Do You Truly Understand Your Faith? Can You Defend It? Scripture calls every believer--including you--to be prepared to defend the faith (1 Peter 3:15)? From the preacher to the churchgoer, the teacher to the student, The Harvest Handbook(TM) of Apologetics is the comprehensive resource all believers need in a world full of uncertainty and relentless criticism. This collection of well-reasoned, Scripture-based essays comes from respected Christian apologists and Bible scholars, including... Norman L. Geisler Josh McDowell Gary R. Habermas Walter C. Kaiser, Jr. Ron Rhodes Edwin M. Yamauchi John Warwick Montgomery William A. Dembski Randy Alcorn Stephen C. Meyer Randall Price Ed Hindson What is the evidence for Jesus's existence? How can you address the seeming contradictions in the Bible? How can you best explain the relationship between science and faith? You'll discover concise and convincing responses to these questions and many more. Defending your faith is a lifelong quest, and this handbook is the perfect guide to help you skillfully answer the topics people ask about. Prepare to "contend for the faith" you call your own (Jude 3)--and become equipped to evangelize with wisdom and passion.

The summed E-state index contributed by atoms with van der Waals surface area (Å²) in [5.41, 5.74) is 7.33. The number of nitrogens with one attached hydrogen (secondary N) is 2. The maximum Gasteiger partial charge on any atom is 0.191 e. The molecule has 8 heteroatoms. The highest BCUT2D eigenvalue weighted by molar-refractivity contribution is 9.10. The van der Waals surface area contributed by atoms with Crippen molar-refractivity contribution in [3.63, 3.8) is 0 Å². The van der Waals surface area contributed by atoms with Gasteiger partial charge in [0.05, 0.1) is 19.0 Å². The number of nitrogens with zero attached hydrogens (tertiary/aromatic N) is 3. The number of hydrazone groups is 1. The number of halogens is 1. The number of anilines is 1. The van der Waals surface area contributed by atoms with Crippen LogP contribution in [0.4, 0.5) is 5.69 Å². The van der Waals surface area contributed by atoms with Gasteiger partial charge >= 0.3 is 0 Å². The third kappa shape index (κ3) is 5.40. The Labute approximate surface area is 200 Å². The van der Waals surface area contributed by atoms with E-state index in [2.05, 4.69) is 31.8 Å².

Andrew Murray, who strongly believed that missions are the chief end of the church, never tired of spreading the word about the powerful work of the Spirit through the blood of Christ. In both his sacrificial life and his writings, Murray explained the mystery of Christís blood as our precious source of life. In The Blood and the Spirit, he reflects on the tremendous power that Christís blood has for each of us if we accept it as our rightful inheritance and rely upon it to protect and enable us to accomplish our purposes in God. It will fill you with a true, solemn thanksgiving for Good Friday and a joyful appreciation of Easter Sunday.